Planisphaerium Ptolemaicum siue machina orbium mundi ex hypothesi Ptolemaica in plano disposita


Planisphaerium Ptolemaicum siue machina orbium mundi ex hypothesi Ptolemaica in plano disposita

Item Information

Title:
Planisphaerium Ptolemaicum siue machina orbium mundi ex hypothesi Ptolemaica in plano disposita
Title (alt.):
Planisphaerium Ptolemaicum sive machina orbium mundi ex hypothesi Ptolemaica in plano disposita
Planisphaerivm Ptolemaicvm sive machina orbivm mvndi ex hypothesi Ptolemaica in plano disposita
Description:
While most of the maps in this exhibit depict just the Earth -- reflecting mankind's perception of his immediate and perceived environment -- very few address the planet's position in the larger universe. However, geographers, astronomers, and map makers during the Renaissance and Baroque periods were very interested in observing and mapping the heavenly bodies and theorizing about their relationship to the Earth. In the mid-17th century, Andreas Cellarius, a Dutch mathematician and geographer, compiled a lavish celestial atlas. This comprehensive book brought together numerous charts and a wealth of astronomical information from various sources. The initial chapters described the theories of several astronomers including Claudius Ptolemy, Nicolaus Copernicus, and Tycho Brahe. The later chapters discussed such subjects as the magnitudes of the stars, lunar and solar theories, the nature of the planets, and the constellations of the zodiac. These topics were illustrated with beautifully engraved and hand colored plates. One illustration included in Cellarius' book is this plate depicting the Earth-centered universe theorized by Claudius Ptolemy, the 2nd century A.D. geographer who lived in Alexandria, Egypt. At the center of this diagram, there is a small map of the Earth's northern hemisphere. Revolving around the Earth in separate orbits are the Moon, Mercury, Venus, the Sun, Mars, Jupiter, and Saturn. The outer circle was reserved for the stars, represented as the constellations of the zodiac. This was the prevailing theory of the universe until the mid-16th century when Copernicus proposed a solar system centered on the Sun.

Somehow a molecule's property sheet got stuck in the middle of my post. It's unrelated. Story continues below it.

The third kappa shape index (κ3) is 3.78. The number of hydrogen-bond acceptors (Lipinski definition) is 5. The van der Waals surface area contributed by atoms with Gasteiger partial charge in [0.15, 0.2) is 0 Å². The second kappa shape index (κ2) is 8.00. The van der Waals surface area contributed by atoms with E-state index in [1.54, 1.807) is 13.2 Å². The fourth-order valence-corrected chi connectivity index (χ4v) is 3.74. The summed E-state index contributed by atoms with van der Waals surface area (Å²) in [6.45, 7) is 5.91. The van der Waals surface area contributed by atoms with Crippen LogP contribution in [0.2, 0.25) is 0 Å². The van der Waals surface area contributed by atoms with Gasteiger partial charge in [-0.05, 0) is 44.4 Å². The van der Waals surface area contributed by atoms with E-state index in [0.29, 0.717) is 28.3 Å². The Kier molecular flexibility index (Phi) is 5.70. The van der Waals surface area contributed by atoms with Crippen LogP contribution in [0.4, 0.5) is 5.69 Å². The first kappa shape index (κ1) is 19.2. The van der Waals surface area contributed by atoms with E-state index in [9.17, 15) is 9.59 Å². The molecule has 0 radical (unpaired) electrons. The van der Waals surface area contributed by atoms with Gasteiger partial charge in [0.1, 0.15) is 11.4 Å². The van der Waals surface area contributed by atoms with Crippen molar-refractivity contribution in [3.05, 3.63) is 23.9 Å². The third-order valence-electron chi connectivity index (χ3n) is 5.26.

Creator:
Cellarius, Andreas.
Name on Item:
Andreas Cellarius.
Date:
1661
Format:
Maps/Atlases
Location:
Boston Public Library
Norman B. Leventhal Map Center
Collection (local):
Norman B. Leventhal Map Center Collection
Subjects:
World maps--Early works to 1800
Planets--Maps--Early works to 1800
Astronomy--Early works to 1800
Solar system--Maps--Early works to 1800
Places:
World
Publisher:
Amsterdam : [s.n.]
Notes:
Appears in Cellarius' Harmonia macrocosmica, seu, Atlas... Amsterdam. 1661.
Exhibited in “Journeys of the Imagination,” at the Boston Public Library, Boston, MA, April, August 2006. MB (BRL)
Extent:
1 map : col. ; 46 x 64 cm.
Scale:
Scale not given.
Language:
Latin
Identifier:
05_01_000248
Call #:
QB41 .C39
Barcode:
39999058997220
Terms of Use:
No known copyright restrictions.
No known restrictions on use.